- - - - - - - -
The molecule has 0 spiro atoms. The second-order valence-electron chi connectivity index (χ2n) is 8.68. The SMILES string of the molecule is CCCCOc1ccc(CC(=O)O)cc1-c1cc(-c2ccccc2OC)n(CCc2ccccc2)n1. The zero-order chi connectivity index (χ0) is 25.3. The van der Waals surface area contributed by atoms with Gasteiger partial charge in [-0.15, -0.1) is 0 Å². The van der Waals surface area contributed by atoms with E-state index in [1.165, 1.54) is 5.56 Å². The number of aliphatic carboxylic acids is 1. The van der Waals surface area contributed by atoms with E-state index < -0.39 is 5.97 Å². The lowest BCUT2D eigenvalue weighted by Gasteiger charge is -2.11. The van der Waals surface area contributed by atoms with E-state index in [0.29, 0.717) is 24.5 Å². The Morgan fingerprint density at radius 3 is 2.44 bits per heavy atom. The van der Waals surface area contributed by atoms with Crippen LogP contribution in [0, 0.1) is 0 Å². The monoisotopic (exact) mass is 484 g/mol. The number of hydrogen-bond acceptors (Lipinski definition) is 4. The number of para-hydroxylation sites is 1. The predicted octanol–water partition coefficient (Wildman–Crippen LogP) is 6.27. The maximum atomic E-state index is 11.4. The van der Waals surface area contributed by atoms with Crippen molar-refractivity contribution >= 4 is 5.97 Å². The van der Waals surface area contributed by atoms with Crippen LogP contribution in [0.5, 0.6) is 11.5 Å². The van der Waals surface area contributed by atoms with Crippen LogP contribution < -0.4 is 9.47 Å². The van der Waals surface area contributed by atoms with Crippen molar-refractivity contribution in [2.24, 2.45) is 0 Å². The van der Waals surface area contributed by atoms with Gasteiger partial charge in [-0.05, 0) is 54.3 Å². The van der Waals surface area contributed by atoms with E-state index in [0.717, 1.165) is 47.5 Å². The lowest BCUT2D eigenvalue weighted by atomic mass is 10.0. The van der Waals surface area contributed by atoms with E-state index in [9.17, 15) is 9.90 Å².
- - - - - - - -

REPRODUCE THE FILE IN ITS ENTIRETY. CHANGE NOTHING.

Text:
The molecule has 0 spiro atoms. The second-order valence-electron chi connectivity index (χ2n) is 8.68. The SMILES string of the molecule is CCCCOc1ccc(CC(=O)O)cc1-c1cc(-c2ccccc2OC)n(CCc2ccccc2)n1. The zero-order chi connectivity index (χ0) is 25.3. The van der Waals surface area contributed by atoms with Gasteiger partial charge in [-0.15, -0.1) is 0 Å². The van der Waals surface area contributed by atoms with E-state index in [1.165, 1.54) is 5.56 Å². The number of aliphatic carboxylic acids is 1. The van der Waals surface area contributed by atoms with E-state index < -0.39 is 5.97 Å². The lowest BCUT2D eigenvalue weighted by Gasteiger charge is -2.11. The van der Waals surface area contributed by atoms with E-state index in [0.29, 0.717) is 24.5 Å². The Morgan fingerprint density at radius 3 is 2.44 bits per heavy atom. The van der Waals surface area contributed by atoms with Crippen LogP contribution in [0, 0.1) is 0 Å². The monoisotopic (exact) mass is 484 g/mol. The number of hydrogen-bond acceptors (Lipinski definition) is 4. The number of para-hydroxylation sites is 1. The predicted octanol–water partition coefficient (Wildman–Crippen LogP) is 6.27. The maximum atomic E-state index is 11.4. The van der Waals surface area contributed by atoms with Crippen molar-refractivity contribution >= 4 is 5.97 Å². The van der Waals surface area contributed by atoms with Crippen LogP contribution in [0.5, 0.6) is 11.5 Å². The van der Waals surface area contributed by atoms with Crippen LogP contribution < -0.4 is 9.47 Å². The van der Waals surface area contributed by atoms with Crippen molar-refractivity contribution in [2.24, 2.45) is 0 Å². The van der Waals surface area contributed by atoms with Gasteiger partial charge in [-0.05, 0) is 54.3 Å². The van der Waals surface area contributed by atoms with E-state index in [0.717, 1.165) is 47.5 Å². The lowest BCUT2D eigenvalue weighted by atomic mass is 10.0. The van der Waals surface area contributed by atoms with E-state index in [9.17, 15) is 9.90 Å².